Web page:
</mx:VBox>

HBox

The HBox layout enables you to lay out your controls horizontally, as in the following image


<mx:HBox> <mx:Label text=”label in a HBox” /> <mx:Button label=”Click me” /> <mx:Label text=”another label” /> </mx:HBox>

Canvas container

The Canvas container is a basic component that enables you to specify absolute position. You can use absolute positioning by specifying x and y properties of the components inside the container. Canvas containers can offer better performance, because client processing power does not have to be used in order to determine object placement

<mx:Canvas> <mx:Label x=“20” y=“10” /> <mx:Label x=“100” y=“10” /> </mx:Canvas>

Specifying positions in a Canvas container

As stated, you must specify the x and y properties of all the child components inside the container; the origin is the top-left corner of the canvas.This x/y positioning is only valid for components on the canvas, not for components inside child containers


Panel container

The Panel container wraps self-container application modules. It includes a panel title, a title bar, a status message and a content area for its children. It is represented in MXML with the Panel tag as follows <mx:Panel title=“Panel title” status=“Panel status”> </mx:Panel>


This is how a Panel container looks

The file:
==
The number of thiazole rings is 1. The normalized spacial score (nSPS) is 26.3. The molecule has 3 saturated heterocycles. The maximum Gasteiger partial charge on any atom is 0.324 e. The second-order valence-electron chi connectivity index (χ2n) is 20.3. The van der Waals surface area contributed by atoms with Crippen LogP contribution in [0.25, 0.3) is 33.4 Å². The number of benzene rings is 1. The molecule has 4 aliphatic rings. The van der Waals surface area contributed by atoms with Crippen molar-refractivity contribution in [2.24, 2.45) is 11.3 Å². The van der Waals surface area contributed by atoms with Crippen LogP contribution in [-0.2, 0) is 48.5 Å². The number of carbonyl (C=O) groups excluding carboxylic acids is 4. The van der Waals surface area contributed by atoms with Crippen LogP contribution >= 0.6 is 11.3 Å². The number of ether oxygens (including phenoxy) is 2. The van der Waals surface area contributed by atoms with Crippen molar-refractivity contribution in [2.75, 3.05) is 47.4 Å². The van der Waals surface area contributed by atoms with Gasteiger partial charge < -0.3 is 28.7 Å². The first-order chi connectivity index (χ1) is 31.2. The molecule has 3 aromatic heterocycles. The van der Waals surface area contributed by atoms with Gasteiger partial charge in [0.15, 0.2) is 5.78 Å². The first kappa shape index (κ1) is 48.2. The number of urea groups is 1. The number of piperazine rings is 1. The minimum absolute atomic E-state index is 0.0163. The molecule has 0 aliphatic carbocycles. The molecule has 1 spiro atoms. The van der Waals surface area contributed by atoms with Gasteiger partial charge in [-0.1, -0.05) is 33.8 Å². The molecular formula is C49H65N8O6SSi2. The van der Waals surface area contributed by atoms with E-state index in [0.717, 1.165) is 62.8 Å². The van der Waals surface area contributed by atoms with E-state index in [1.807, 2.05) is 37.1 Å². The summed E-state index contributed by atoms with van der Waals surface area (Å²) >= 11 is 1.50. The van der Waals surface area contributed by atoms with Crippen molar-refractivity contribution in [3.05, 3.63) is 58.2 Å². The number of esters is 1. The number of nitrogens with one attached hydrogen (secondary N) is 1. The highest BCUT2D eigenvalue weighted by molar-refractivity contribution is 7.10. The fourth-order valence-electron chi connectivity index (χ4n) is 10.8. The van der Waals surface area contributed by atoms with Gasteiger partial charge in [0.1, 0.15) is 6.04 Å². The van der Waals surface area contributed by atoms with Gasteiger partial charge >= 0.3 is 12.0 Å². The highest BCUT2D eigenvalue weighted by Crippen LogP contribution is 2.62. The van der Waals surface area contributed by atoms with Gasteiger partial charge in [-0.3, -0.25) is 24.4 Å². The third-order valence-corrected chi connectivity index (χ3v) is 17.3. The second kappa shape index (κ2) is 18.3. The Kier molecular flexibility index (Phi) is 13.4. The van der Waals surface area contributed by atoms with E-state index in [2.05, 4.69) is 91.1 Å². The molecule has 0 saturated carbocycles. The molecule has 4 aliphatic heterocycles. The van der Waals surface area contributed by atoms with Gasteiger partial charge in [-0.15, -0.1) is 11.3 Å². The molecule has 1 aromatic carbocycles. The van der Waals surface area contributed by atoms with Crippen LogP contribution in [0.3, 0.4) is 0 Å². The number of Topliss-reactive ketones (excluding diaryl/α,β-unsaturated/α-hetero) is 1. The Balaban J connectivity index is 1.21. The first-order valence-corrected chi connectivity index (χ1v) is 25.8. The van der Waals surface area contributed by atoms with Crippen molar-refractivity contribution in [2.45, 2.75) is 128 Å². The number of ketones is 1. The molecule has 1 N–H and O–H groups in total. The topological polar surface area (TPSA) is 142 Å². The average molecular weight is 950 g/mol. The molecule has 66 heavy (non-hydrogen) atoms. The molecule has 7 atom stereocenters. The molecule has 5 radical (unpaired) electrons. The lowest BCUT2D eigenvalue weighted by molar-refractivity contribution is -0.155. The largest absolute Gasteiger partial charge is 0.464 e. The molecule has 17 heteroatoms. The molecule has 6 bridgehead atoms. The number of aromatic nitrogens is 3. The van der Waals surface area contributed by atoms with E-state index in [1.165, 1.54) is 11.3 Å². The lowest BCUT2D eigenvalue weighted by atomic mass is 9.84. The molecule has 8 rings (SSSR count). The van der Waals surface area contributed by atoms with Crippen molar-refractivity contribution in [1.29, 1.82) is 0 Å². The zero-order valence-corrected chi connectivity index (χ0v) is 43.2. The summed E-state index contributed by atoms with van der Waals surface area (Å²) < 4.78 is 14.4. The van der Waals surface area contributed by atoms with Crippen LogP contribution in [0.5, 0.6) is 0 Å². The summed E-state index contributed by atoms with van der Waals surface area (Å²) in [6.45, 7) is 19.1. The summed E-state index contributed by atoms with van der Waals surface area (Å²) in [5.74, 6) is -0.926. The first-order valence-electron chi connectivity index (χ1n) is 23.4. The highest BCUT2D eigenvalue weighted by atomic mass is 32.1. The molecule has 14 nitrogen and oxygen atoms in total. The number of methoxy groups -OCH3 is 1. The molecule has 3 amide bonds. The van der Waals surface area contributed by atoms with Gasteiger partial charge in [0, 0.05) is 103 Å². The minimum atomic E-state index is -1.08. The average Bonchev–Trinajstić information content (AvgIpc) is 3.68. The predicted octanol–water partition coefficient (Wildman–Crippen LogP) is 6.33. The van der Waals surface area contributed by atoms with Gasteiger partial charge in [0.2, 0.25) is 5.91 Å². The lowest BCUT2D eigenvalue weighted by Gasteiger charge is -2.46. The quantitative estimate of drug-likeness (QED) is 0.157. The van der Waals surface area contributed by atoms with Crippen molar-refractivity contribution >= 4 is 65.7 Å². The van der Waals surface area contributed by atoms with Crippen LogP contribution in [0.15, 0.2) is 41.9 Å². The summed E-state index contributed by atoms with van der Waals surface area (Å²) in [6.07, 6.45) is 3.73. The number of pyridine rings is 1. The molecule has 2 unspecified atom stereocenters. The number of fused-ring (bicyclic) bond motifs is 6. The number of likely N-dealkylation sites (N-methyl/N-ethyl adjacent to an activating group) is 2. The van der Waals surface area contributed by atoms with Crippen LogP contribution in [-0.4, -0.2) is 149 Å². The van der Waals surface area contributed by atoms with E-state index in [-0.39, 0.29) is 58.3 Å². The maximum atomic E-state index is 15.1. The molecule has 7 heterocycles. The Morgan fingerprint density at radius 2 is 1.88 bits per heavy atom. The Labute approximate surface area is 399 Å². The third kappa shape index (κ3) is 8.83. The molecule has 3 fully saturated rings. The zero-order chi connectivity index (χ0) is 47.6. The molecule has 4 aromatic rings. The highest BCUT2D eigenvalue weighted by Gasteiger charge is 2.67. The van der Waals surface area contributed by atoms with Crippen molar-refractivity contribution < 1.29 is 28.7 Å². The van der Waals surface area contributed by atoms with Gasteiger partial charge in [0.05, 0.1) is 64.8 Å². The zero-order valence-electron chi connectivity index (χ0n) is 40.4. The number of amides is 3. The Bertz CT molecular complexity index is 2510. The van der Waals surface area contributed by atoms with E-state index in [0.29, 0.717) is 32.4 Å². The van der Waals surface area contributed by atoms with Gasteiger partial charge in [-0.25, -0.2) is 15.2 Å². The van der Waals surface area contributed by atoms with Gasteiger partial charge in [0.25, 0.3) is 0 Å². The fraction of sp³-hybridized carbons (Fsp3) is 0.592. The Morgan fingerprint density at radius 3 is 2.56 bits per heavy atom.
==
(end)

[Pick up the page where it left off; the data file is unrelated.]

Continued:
Some Characteristics: of Panel are

  1. Defaults its width and height properties to value that accommodate all children, but will not be larger than allowed by its parent container

  2. Truncates content that is too large and implements scroll bar as appropriate

  3. Has layout property, like the Application container which can take values absolute, vertical (default) and horizontal

  4. Has default padding values of 0 pixels which can be modified

  5. The size of any content placed within a container is relative to that container, not the main Application area.

  6. If the child is sized larger than the parent container, then it will be resized down to fit into the parent container


back to tutorial part 1 | tutorial part 4 – Learning Flex fundamental Section 2

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My name is Shyamala pronounced as shaa-ma-la. I am a UX evangelist turned product owner defining experiences and vision for autonomous digital assistants. 

I am a civil engineer by education, and before moving into user experience and product, I worked as an architect with a construction firm for 2 years. My passion for design and building great things for users pushed me into the UX speciality. I am a self-made UX designer with no formal educational background into UX, but my passion helped me enter and succeed in user experience.